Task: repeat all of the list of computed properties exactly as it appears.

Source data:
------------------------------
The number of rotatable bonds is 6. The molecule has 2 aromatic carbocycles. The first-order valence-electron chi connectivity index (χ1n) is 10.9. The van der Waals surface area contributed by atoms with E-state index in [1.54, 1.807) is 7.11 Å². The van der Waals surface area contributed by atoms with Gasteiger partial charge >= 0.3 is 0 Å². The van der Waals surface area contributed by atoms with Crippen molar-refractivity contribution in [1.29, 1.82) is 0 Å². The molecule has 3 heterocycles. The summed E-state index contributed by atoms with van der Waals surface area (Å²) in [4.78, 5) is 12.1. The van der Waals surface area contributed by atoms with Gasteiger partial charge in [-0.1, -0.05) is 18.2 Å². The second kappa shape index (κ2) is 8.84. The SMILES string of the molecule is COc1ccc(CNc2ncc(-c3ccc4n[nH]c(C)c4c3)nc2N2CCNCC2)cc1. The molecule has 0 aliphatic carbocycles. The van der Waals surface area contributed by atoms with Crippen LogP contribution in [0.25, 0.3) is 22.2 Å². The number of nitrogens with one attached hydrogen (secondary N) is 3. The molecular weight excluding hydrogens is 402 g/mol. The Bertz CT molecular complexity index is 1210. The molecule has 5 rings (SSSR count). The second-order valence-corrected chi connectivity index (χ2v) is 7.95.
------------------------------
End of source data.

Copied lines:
The number of rotatable bonds is 6. The molecule has 2 aromatic carbocycles. The first-order valence-electron chi connectivity index (χ1n) is 10.9. The van der Waals surface area contributed by atoms with E-state index in [1.54, 1.807) is 7.11 Å². The van der Waals surface area contributed by atoms with Gasteiger partial charge >= 0.3 is 0 Å². The van der Waals surface area contributed by atoms with Crippen molar-refractivity contribution in [1.29, 1.82) is 0 Å². The molecule has 3 heterocycles. The summed E-state index contributed by atoms with van der Waals surface area (Å²) in [4.78, 5) is 12.1. The van der Waals surface area contributed by atoms with Gasteiger partial charge in [-0.1, -0.05) is 18.2 Å². The second kappa shape index (κ2) is 8.84. The SMILES string of the molecule is COc1ccc(CNc2ncc(-c3ccc4n[nH]c(C)c4c3)nc2N2CCNCC2)cc1. The molecule has 0 aliphatic carbocycles. The van der Waals surface area contributed by atoms with Crippen LogP contribution in [0.25, 0.3) is 22.2 Å². The number of nitrogens with one attached hydrogen (secondary N) is 3. The molecular weight excluding hydrogens is 402 g/mol. The Bertz CT molecular complexity index is 1210. The molecule has 5 rings (SSSR count). The second-order valence-corrected chi connectivity index (χ2v) is 7.95.